Redirect energy to keep kitten from chasing older cats
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Redirect energy to keep kitten from chasing older cats

A slower introduction and redirected energy will help a kitten from chasing older cats. Scent swaps will help and separate litter boxes.

Dear Cathy,

I recently adopted a 9-week-old kitten we named Sonny. I have two older female cats, Dolly, who we have had 10 years, and Charlotte, who we have had eight years. My problem is Sonny chases after the female cats, and they run from him. He has tried to jump on their backs, but they are faster and get away. I tried putting them in carriers and making them look at each other, but it hasn’t helped. The girls just hiss at him. How can I help them connect? Will it get better as he gets bigger? Any advice would be appreciated. How can two big cats be so afraid of a tiny kitten? — Linda, Long Island, NY

Dear Nancy,

The good news: they will eventually tolerate each other. They are not fighting, but Sonny is definitely establishing his territory at a young age by chasing the other two cats away. Make sure you have multiple litter boxes in the home so he doesn’t chase them away from a litter box, too.

Your cats could probably benefit from a slower introduction. Put Sonny in a bedroom for a little while each day for about two weeks, so that Dolly and Charlotte can wander around the house as they usually do. Then scent swap with the cats. Bring items that your two adult cats have slept on (cat beds, towels, blankets) into the room for Sonny to smell, and vice versa. By going slower with the introductions, everyone should be more at ease when they are together.

Next, when Sonny chases the girls, redirect his energy by tossing a pom-pom ball across the room or pulling out a feather wand to grab his attention. Over time, he should learn the girls are not his playthings and that he should leave them alone.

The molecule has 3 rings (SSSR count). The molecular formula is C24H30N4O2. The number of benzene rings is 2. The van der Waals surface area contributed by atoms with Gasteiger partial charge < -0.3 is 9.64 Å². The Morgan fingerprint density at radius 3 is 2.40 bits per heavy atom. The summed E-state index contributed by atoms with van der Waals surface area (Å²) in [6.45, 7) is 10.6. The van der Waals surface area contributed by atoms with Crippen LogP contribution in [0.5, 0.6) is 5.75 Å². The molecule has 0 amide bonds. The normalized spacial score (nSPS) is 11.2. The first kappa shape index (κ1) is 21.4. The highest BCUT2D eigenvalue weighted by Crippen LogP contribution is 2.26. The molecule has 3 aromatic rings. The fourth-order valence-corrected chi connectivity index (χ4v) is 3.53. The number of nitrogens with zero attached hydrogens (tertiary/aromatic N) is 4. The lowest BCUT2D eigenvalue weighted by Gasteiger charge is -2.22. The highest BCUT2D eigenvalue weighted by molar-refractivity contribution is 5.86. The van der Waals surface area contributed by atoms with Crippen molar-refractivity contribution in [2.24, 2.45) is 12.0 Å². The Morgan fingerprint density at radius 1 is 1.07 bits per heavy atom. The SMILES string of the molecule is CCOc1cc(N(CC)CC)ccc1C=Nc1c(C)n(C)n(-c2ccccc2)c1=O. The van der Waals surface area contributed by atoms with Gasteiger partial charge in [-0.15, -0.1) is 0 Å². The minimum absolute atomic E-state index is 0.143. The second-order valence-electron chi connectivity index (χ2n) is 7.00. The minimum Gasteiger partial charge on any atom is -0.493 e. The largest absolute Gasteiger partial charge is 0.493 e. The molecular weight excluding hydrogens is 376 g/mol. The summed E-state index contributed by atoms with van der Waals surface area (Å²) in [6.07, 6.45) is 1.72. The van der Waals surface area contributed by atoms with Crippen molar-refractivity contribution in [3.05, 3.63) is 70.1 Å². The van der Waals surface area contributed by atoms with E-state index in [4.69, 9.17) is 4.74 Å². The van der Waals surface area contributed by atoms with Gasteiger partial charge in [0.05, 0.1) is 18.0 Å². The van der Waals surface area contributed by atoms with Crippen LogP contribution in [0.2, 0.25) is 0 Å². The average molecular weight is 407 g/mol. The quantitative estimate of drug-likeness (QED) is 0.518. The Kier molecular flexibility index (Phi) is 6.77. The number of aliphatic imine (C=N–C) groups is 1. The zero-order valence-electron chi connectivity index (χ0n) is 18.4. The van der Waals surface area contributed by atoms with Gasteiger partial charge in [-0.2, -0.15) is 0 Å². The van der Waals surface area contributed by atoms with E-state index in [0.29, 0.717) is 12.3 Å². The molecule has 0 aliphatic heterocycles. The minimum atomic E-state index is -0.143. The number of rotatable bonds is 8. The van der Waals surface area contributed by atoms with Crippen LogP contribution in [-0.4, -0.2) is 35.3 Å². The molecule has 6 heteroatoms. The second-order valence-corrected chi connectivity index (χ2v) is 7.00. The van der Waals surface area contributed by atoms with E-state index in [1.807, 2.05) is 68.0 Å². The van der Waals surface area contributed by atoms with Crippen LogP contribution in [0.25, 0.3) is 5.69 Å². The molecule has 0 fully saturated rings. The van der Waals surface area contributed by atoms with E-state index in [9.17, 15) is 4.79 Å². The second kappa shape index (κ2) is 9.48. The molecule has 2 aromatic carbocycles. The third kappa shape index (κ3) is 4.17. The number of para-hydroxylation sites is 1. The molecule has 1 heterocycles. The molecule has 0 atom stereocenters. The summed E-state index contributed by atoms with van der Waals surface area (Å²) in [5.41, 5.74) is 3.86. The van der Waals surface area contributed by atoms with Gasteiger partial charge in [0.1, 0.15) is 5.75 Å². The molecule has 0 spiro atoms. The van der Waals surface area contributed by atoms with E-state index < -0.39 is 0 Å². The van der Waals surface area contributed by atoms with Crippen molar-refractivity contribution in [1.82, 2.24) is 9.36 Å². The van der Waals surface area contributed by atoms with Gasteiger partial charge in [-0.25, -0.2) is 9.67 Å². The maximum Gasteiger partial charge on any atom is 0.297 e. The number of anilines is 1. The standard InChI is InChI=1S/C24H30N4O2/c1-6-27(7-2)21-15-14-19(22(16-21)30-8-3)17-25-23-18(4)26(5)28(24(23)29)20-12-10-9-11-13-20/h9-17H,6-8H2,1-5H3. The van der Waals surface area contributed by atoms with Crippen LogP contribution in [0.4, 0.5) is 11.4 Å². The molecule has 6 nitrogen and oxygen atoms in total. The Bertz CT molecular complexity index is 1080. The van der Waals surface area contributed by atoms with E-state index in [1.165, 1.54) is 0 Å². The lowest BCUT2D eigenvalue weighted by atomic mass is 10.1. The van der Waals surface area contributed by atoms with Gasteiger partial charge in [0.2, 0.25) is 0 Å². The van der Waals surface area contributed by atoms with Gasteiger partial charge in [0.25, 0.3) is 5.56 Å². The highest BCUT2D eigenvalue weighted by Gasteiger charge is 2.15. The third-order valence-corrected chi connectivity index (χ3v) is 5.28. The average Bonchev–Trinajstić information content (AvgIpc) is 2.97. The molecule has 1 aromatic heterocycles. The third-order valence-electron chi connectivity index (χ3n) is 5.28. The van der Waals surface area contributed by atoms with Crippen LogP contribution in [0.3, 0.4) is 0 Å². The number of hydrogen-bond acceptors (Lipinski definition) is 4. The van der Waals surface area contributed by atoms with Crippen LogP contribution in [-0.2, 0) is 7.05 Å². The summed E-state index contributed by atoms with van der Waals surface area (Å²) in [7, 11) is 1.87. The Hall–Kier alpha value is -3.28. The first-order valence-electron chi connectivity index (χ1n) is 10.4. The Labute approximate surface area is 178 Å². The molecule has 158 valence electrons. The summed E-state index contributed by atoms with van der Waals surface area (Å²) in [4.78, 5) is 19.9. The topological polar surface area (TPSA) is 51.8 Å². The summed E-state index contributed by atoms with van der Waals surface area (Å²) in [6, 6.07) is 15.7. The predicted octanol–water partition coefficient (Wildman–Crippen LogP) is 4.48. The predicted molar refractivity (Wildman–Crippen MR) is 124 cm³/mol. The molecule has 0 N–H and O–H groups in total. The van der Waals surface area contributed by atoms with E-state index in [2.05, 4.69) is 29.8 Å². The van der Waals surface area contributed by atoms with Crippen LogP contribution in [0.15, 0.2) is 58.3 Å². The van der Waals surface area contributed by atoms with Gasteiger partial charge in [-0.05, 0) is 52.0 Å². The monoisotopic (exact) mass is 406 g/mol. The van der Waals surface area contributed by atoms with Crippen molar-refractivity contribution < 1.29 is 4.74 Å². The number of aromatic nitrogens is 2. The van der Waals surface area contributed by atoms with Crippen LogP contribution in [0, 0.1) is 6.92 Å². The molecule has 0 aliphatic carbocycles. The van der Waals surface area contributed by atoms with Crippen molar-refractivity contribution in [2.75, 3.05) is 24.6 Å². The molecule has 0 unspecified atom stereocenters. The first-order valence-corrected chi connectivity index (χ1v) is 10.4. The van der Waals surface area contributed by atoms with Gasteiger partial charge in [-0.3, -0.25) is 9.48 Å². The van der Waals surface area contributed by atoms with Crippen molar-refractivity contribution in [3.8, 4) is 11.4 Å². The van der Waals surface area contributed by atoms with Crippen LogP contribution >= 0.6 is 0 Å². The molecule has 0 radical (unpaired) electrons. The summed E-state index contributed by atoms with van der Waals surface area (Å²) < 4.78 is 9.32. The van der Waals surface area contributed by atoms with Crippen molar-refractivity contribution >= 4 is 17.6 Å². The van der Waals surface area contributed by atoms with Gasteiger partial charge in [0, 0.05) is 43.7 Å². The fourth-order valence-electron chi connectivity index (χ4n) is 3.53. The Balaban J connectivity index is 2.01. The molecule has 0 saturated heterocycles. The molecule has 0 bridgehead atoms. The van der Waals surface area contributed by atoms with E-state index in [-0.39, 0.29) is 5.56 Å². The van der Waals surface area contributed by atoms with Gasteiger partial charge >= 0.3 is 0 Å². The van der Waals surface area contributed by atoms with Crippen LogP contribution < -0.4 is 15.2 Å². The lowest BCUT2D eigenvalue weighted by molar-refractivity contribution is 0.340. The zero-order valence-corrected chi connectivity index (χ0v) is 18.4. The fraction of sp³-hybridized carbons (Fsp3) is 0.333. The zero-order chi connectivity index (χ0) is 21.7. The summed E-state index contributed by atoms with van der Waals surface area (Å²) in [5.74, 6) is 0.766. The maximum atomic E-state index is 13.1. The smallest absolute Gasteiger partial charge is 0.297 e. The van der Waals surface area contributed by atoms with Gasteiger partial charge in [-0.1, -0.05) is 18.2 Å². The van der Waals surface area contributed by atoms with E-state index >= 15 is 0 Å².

Finally, get a vertical cat tree so the cats have more spaces to get away that are not always out of the room.

Just know, whenever you bring a new pet home, the animal hierarchy can change, and the newest member of the family could turn out to be the top dog in the house. But don’t let Sonny bully or chase the girls. Keep redirecting his energy until he is old enough to know better.

Dear Cathy,

I have two feral cats. Pigeons are trying to take the cat food. I have to bring it in before the cats can finish. Also, do you have any suggestions for better food? I give them “complete” dry food twice a day. When I give them canned food, the cats suck out the juice and leave the rest. Sometimes, they will eat chicken. I have had them for seven years so far, but they are much too thin.— Mary, Las Vegas, NV

Dear Mary,

Food left outside will attract other animals, but there are a few things you can do to protect it from interlopers.

First, set up a bird feeder. When given a choice between cat food and seeds, fingers crossed, the pigeons choose the seeds.

Second, if these feral cats are in your backyard or if these are the only feral cats you feed daily, you should feed them at the same time every day. You also want to stick around and watch them eat, so you can pick up the food when they are done. It may take a few weeks, but the cats should learn to show up as soon as you arrive and to eat before you go.

Finally, put the food bowls in a small dog house or use a large upside-down plastic container with an entry hole cut into the side that is large enough for a cat to enter. Most birds will not feel safe venturing into such a closed space, so it will give cats a private area to eat. You can leave the food out longer if it’s protected, but don’t leave it out all night as that might attract rodents to your yard.

As for food, feed feral cats the best dry and wet foods you can afford. Break up the wet food, so they don’t just suck out the juices and will actually eat some of it. You can offer them human grade tuna fish and Mackerel, boiled chicken, and turkey as an occasional treat, but don’t feed it to them all the time. They need nutrients, especially taurine, which are found in commercial cat foods.

If they look sickly, you may want to trap them and take them to the vet. Many illnesses could make them lose weight and look malnourished.

Cathy M. Rosenthal is a longtime animal advocate, author, columnist and pet expert who has more than 25 years in the animal welfare field. Send your pet questions, stories and tips to Please include your name, city, and state. You can follow her @cathymrosenthal.

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